Mo Money Mo Problems
The Best that Medicare Can Buy: Staten Island Native Bought Bentley, Louis Vuitton Bathrobe With Embezzled Medicare Funds
It seems that Staten Island has just crowned its very own Welfare King.
Maksim Shelikhov, 29, is set to be sentenced next week for his admitted role as a Medicare charlatan, embezzling up to $50 million in taxpayer dollars in his Brooklyn-based “medical clinic,” according to the Post.
In the scam’s five lucrative years, Read More
Do you have an enormous house and a deep-seated laziness that makes you disinclined to get up and leave the room when you require food, drink, entertainment or the toilet? Quelle horreur! What is a slothful rich person to do in this day and age when household staffs are largely a thing of the past? Sure, you can hire someone to watch your kids, clean your house and a trainer to hide the fact that you hate to move, but an old-fashioned “get me an iced tea” or “bring me the chamberpot” kind of maid is hard to find.
You could always move into a smaller house (ugh), but who wants to do that? The good news is that you don’t need to! Read More
Billionaire Tamir Sapir Failed To Notice That $200,000 Worth of Silver Champagne Buckets Had Been Stolen From His Long Island Mansion
Billionaire cabbie-turned-real-estate mogul Tamir Sapir was recently the victim of theft at his $20 million Long Island mansion after a construction worker allegedly stole four antique silver champagne buckets worth $200,000, according to Newsday. But the real crime is that Mr. Sapir didn’t even notice that his extravagant booze buckets were gone until an auction house called him months after the fact. Being a billionaire is hard!
Apparently, Mr. Sapir only learned of the theft when Sotheby’s notified him that construction worker Anatoliy Maryuk had tried to fence two of the buckets—made in France and worth $50,000 a pop—to the auction company in September 2011. Mr. Maryuk had, at this point, allegedly sold the two other buckets on Ebay. Read More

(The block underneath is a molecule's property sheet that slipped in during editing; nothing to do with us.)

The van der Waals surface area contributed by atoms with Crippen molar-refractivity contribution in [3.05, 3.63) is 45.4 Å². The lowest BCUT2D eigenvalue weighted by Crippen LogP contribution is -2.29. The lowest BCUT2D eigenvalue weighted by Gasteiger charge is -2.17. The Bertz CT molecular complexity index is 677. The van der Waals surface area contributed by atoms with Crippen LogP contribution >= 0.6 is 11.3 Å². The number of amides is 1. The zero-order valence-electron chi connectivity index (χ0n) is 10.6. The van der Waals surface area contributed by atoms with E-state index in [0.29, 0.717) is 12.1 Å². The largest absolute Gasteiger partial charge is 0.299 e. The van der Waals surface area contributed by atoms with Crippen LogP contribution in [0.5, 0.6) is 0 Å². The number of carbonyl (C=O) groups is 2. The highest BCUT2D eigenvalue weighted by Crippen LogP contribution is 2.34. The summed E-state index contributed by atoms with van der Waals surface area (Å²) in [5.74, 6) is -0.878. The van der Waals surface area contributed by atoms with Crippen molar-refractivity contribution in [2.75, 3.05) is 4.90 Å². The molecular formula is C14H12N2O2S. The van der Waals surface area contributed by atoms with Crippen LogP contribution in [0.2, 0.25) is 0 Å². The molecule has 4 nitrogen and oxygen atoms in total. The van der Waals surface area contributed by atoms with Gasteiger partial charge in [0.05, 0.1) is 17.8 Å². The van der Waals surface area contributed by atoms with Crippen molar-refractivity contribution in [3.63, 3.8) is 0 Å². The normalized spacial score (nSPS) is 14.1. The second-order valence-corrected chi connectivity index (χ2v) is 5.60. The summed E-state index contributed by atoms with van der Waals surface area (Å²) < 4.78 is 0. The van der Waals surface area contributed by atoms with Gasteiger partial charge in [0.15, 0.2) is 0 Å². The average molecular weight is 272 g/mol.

“I realized I hadn’t been up to my library in six months. My wife pointed out that neither of us had been to the parlor in the last three,” art dealer Otto Naumann recently confessed to The Observer. “We were basically living on two floors.”
The Naumanns’ townhouse on East 78th Street had five, in addition to an elevator meant to relieve the headache of traveling between them. Perversely, the couple quickly discovered that the elevator made it easier not to get around the house. They were bypassing entire floors without so much as a glimpse from the stair landing for weeks, even months. Prized possessions, like a beloved boat sculpture, were stranded in neglected corners. After two years of rattling around the brownstone behemoth, they admitted defeat and retreated to a 2,500-square-foot cond-op.
They weren’t the first, or only, townhouse dwellers to find the vastness and verticality of their home daunting. While such residents would seem to be living the dream—the exceedingly common one in which the dreamer discovers extra, hidden, previously unexplored rooms in his or her own house—it can sometimes feel more like a nightmare. Read More